If you've been on the end of such a memorable greeting, you've probably asked the question, can my dog tell how long I've been gone? Does he know how much time has passed since I walked out the door this morning, and is that part of the reason why he's so deliriously happy to see me?
To find out, we'll have to go digging for answers.
Signs Your Dog Thinks You've Been Gone a Long Time
How does your dog greet you when you get home? Does she bound to the front door to meet you and start jumping all over you before you've even had a chance to put your keys down?
Our furry friends can show us just how glad they are to see us again in many different ways. An enthusiastic greeting is one, while the classic signs of canine happiness (loose and wiggly body, relaxed eyes and a wagging tail) are also reliable indicators. A loving lick, a big cuddle and a desire to follow you from room to room and stay as close as possible complete the picture of a dog that has greatly missed your presence.
However, some dogs can show they've missed you in other, more destructive ways. With boredom and/or anxiety playing a role, these pets might decide to redecorate your living room, chew through your furniture, add a few new holes to your garden, or urinate and defecate throughout the house. All that, and you might have only been gone for an hour!
- Wag tail
- Jumping up
- An Enthusiastic Greeting
- Excitement and Energy
- Kisses and Cuddles
- Following You Around
- Destructive Behavior
The Science of Dogs Keeping Track of Time
In 2011, Swedish researchers Therese Rhen and Linda Keeling studied the behavior of dogs before, during and after their owner's absence. The results showed that dogs responded more intensely to their owners (more tail wagging, more attentive and higher energy levels) when they returned after two hours than after half an hour, suggesting that our pets can tell the difference between lengths of time. However, there was no difference in the dogs' responses following absences of two or four hours, raising the question of whether there's a limit on how long dogs can actually track time. The solution to this riddle lies in further research.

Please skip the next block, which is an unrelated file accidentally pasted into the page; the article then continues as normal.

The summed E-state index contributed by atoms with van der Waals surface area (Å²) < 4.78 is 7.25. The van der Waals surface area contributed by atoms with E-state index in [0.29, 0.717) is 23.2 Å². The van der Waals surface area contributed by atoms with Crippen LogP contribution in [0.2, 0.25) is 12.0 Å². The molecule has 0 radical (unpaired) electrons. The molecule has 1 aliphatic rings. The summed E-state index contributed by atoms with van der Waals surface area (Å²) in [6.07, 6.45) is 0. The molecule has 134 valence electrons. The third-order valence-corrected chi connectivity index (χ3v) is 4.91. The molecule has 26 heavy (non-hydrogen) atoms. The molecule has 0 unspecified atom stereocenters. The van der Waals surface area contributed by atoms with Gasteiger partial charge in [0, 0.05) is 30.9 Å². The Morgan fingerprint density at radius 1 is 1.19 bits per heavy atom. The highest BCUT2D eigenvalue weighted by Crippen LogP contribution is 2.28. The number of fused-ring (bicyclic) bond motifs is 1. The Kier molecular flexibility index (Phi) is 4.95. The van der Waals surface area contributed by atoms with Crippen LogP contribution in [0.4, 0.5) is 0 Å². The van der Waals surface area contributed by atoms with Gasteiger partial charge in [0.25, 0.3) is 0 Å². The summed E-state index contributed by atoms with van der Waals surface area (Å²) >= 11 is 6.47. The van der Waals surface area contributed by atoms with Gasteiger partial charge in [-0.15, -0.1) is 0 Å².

Of course, most dog owners can offer plenty of anecdotal evidence of their pet's ability to keep track of time. Not only does your pooch seem to know exactly when you're about to head to work or come home, but she's also quick to voice her complaints if dinner is even a couple of minutes late being served.
While our knowledge of whether dogs can tell the time is far from complete, we do know that all animals have a circadian rhythm, which is basically an internal body clock that roughly follows a 24-hour cycle and responds to light and dark in the animal's environment. It's entirely possible that dogs use this rhythm to keep track of when important events, such as dinner, are due to occur.
Another theory put forward by dog-cognition researcher Alexandra Horowitz in her book Being a Dog is that dogs may actually be able to track time using their noses, using the absence, presence and strength of scents to anticipate when events will occur. For example, perhaps your pooch can tell when you're about to arrive home based on the strength of your scent at the front door.
Training Your Dog to Cope With Alone Time
- Leave her alone when you're at home. Being alone doesn't have to be associated with being home alone and with you leaving the house, so you can give your dog treats or a food puzzle to enjoy while you're in another part of the house.
- Start early. Start getting your puppy used to the idea of alone time as soon as you can. Give your pet 30 minutes to an hour of solo time in their crate or play area each day, and then gradually increase this time period as your puppy grows older.
- Treat time. Give your pup a treat or chew to enjoy when you're not at home. You could also provide an interactive food puzzle toy to provide a tasty reward and also help prevent boredom.
- Reduce anxiety. If your puppy gets stressed or anxious whenever you prepare to leave the house, try to reduce the fuss surrounding your leaving. For example, if your dog's anxiety ramps up whenever you pick up your keys or put on a coat, teach her that these cues aren't necessarily associated with you leaving.
If your dog is having serious trouble dealing with separation anxiety when you're gone, consider seeking help from a reputable dog trainer or behaviorist.
How to Entertain Your Dog When You're Gone
Tire them out. A tired dog is a happy dog, so giving your pooch plenty of exercise before you go out can help reduce their boredom and anxiety when left home alone. Instead of getting up to mischief or eagerly awaiting your return, your pooch might instead choose to take a nap.
Leave entertainment behind. If you know you'll be out for a while, consider leaving an interactive food puzzle toy for your dog to tackle. These provide a rewarding mental challenge and can keep some dogs entertained for hours.
Consider your options. You may like to consider finding a reputable dog minder, sending your pooch off to doggy daycare, or even getting a friend to pop in and visit your pooch to give them some company and interaction while you're away.